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 » The Top 30 Albums of 2010 - Fashionably, fabulously late, our favorite music (and believe me, there was a LOT) of 2010, the year that some have called the best year for music ever. And only some of those fools work here. Plenty of usual suspects, lots of ties and a few surprises that I won't spoil, including our unexpected #1.
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 » Live: Surfer Blood/The Drums at Lincoln Hall, Chicago, IL - Remember when Weezer used to put together records that you could sing along to and rock out to? That's what Surfer Blood's show was like!
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Music Reviews

Screaming Females - Castle Talk
»Screaming Females
Castle Talk
Don Giovanni
Trent Reznor & Atticus Ross - The Social Network [Original Soundtrack]
»Trent Reznor & Atticus Ross
The Social Network [Original Soundtrack]
The Null Corporation
Deerhunter - Halcyon Digest
Halcyon Digest
No Age - Everything in Between
»No Age
Everything in Between
Sub Pop
Robyn - Body Talk Pt. 1/ Body Talk Pt. 2
Body Talk Pt. 1/ Body Talk Pt. 2
The Walkmen - Lisbon
»The Walkmen
Fat Possum
The Rise of Brutality
Universal Records

Rating: NR/10 ?

October 1, 2004
Over the years I have occasionally found myself in a discussion with someone about the differences between nu-metal and hardcore punk. To the devotees of either style the differences are plain as day, but the casual music listener often only hears fast guitars, "pummeling" drums and screamed vocals. Everything from the approach to the production style to the lyrics is very different.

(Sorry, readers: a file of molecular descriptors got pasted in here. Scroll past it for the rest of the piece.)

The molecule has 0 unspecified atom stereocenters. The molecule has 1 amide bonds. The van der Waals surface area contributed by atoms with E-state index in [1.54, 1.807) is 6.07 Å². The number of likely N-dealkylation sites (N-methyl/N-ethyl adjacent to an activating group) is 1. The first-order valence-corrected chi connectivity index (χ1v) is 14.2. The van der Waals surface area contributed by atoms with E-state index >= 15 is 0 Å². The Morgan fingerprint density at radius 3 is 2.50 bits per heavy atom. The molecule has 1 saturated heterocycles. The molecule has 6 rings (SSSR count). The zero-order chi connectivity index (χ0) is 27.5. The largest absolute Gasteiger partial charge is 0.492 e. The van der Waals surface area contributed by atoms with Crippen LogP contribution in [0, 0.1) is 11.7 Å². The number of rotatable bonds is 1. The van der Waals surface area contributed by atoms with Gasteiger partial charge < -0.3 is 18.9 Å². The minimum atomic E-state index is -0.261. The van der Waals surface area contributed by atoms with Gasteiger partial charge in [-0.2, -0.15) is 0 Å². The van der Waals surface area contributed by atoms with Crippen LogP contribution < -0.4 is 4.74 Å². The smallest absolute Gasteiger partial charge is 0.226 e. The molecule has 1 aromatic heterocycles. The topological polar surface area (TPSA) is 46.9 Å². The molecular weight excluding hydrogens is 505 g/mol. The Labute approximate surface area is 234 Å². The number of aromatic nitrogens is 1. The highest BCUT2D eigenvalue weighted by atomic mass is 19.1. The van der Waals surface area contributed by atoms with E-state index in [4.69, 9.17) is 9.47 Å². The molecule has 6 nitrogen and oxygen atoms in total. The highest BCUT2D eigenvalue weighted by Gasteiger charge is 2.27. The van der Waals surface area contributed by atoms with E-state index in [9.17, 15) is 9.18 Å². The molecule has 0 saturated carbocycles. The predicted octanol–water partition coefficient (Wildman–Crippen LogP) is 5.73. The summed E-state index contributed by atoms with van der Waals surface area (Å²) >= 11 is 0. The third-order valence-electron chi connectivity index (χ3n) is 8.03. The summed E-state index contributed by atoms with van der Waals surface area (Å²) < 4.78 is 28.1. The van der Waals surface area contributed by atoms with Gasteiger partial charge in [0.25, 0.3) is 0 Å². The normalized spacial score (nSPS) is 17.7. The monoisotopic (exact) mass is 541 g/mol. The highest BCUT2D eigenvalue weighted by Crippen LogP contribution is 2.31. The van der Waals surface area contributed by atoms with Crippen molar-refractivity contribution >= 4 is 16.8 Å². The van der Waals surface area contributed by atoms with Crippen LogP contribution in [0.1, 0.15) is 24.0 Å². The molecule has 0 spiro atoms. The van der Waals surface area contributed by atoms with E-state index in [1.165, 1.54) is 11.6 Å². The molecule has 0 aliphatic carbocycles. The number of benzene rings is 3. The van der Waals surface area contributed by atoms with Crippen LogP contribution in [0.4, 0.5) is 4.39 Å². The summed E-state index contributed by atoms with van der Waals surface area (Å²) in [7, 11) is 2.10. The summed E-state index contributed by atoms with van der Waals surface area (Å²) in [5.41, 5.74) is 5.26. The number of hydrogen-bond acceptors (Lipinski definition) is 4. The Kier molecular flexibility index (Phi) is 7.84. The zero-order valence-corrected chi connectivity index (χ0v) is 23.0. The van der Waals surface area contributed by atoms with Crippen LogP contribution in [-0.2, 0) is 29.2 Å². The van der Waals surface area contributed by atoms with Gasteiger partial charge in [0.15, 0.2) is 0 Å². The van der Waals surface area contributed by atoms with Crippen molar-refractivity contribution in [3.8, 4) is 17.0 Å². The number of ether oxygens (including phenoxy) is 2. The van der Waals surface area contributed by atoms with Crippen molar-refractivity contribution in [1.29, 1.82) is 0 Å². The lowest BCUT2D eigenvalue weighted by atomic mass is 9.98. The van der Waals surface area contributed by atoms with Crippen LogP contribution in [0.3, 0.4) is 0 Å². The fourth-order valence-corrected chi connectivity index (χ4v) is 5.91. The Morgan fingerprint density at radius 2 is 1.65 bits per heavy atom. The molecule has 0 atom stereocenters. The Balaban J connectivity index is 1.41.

Of course there is one more difference that has little to do with the music but a lot to do with how people perceive it; nu-metal has been commercially successful for the last few years while hardcore never has. But in 2003, the balance began to shift.

In 2003 nu-metal and hard rock bands seemed to get more press through negative concert reviews or legal woes than through music. Standbys like Linkin Park and Limp Bizkit spent far less time in the spotlight this year than they would have just two or three years ago, and MTV and commercial radio were left with a rock power vacuum.

And into that vacuum stepped Universal Records, picking up momentum with the signings of bands such as Thrice and Hatebreed. Few hardcore punk bands have ever made it to the majors, but 2004 could be their year for commercial success.

Hatebreed released their first two albums on veteran Chicago label Victory Records and are a good example of the Victory East Coast hardcore: rootsy hardcore with metallic guitars and screamed vocals that condemn conformity and confront social issues.

The band already has a core following of Victory bulldog hoodie punks and with exposure on MTV they stand to build on that substantially. As you might imagine with its release on a major label, The Rise of Brutality is not nearly as hard and metallic as similar releases by old label mates like All Out War, but it's hard enough and punk enough to distinguish itself from the nu-metal pack. Those who don't care for East Coast hardcore won't find anything new here, but disillusioned nu-metal heads may want to beat MTV to the punch and look for this record when they go to the record store to trade in their Godsmack CDs.

Reviewed by Erick Bieritz
Erick Bieritz lives in Chicago, where is usually either very hot or very cold. He was the brainchild behind EPMD, where he wrote about EPs and singles for LAS, looking for overlooked or underappreciated non-album releases.

See other reviews by Erick Bieritz



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